Saturday smorgasbord

Details on two privately conducted polls, plus a stew of federal preselection news.

Two privately conducted ReachTEL polls from the past week to relate, followed by enough federal preselection news to choke on. Also note immediately below this the post on a new YouGov Galaxy state poll from Queensland. I should also observe that September 8 has been set as the date for the Wagga Wagga state by-election in New South Wales, to be held after Liberal member Daryl Maguire fell foul of the Independent Commission Against Corruption. It presumably won’t be contested by Labor and will probably be of interest only to locals, but Antony Green naturally has a guide up.

On with the show:

The Guardian reports a poll conducted for the ACTU has Labor leading 51-49 on two-party preferred. Other findings of the poll relate to wage rises, or the lack thereof: 47.6% reported not having received one in the past year, 32.9% said such as they had received did not cover the cost of living, and only 19.5% said their pay had improved in real terms. The poll was conducted on August 2 from a sample of 2453.

• Greenpeace has a Victoria only poll which, after exclusion of the 6.7% undecided, has the Coalition on 35.4% (compared with 41.8% at the 2016 election), Labor on 34.9% (35.6%), the Greens on an unlikely 18.6% (13.1%) and One Nation on 5.1%. Labor leads 57-43 on two-party preferred, compared with 51.8-48.2 at the election. The poll was conducted July 30 from a sample of 1118.

The preselection news bonanza starts in Victoria, where internal party democracy has been having a rough time of it lately, with Labor’s national executive and the Liberal Party’s state administrative committee both taking over federal preselections to protect sitting members amid factional unrest.

• The Labor vacancy created by the retirement of Michael Danby in Macnamara, as Melbourne Ports will now be known, is set to be filled by one of his former staffers, Josh Burns. The seat is reserved to the Right under factional arrangements, and Burns prevailed in a factional ballot with 61 votes to 49 for Nick Dyrefurth, executive director of the John Curtin Research Centre, and 16 for Mary Delahunty, a Glen Eira councillor (numbers related by Emma-Jayne Schenk of the Caulfield Glen Eira Leader). Delahunty called on the national executive to disregard the result, accusing Danby of hand-picking the attendees to the meeting and seeing that others were locked out, and complaining that 85% of those present were male.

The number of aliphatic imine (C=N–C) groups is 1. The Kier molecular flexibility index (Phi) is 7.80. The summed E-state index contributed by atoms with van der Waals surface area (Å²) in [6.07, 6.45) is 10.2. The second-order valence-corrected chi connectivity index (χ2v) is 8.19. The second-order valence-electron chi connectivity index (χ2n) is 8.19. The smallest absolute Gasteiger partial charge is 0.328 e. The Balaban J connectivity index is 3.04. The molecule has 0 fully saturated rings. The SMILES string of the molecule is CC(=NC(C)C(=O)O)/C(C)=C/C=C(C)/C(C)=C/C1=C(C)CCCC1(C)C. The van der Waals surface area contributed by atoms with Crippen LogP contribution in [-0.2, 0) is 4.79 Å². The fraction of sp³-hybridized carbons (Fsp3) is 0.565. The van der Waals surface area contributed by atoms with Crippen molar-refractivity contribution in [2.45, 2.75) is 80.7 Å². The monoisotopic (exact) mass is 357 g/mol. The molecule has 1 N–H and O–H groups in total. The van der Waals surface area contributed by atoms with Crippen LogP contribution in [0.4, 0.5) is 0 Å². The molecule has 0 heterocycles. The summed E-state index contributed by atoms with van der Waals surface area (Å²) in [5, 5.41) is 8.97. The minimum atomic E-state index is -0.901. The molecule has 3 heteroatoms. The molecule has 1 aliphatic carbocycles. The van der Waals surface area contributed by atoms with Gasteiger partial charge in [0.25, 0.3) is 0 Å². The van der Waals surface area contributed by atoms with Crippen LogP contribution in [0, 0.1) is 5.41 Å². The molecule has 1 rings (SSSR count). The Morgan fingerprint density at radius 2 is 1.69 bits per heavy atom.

• United Voice state secretary Jess Walsh will take second position on Labor’s Victorian Senate ticket after winning Socialist Left endorsement at the expense of incumbent Gavin Marshall. Marshall has been demoted to what is being described as an unwinnable position – number three according to the Herald Sun, though reports vary. The result is a defeat for Socialist Left powerbroker and Marshall ally Kim Carr, whose influence has diminished in the face of a new alliance between the Industrial Left and Right forces associated with state MP Adem Somyurek. It also contradicts the justification for referring preselections to the national executive, which was to protect sitting members.

• The Herald Sun reports a factional deal has set up state upper house member Daniel Mulino to run in the new safe Labor seat of Fraser in western Melbourne, making his existing seat in Eastern Victoria available for Jane Garrett. This was supported by Bill Shorten, and bitterly opposed by Garrett’s foes in the United Firefighters Union. Garrett is backed by the Industrial Left, which has been determined to find her a new seat after she abandoned her existing berth of Brunswick, where she is under growing pressure from the Greens. Mulino is aligned with the Right faction Shop Distributive and Allied Employees Association (although the internal politics of that union is a story unto itself), which was at first unhappy at losing influence within the state government, but has been mollified with the promise of an extra state seat.

• Jenny Macklin’s successor in Jagajaga, which is reserved to the Socialist Left, will be Kate Thwaites, a former staffer to Macklin, ABC journalist and, most recently, communications director at Victoria’s Department of Health and Human Services. Thwaites won factional backing ahead of Sonja Terpstra, a local teacher and community activist.

• The Victorian Liberal Party’s administrative committee has rubber-stamped the preselections of all sitting federal MPs, ostensibly to prevent the party from being distracted in the lead-up to the November 29 state election. However, the real story by all accounts is that the dominant conservative faction wishes to protect Kevin Andrews in Menzies, who faced a challenge from Keith Wolahan, a former Blake Dawson lawyer who earlier served overseas with the Australian Defence Force.

Elsewhere: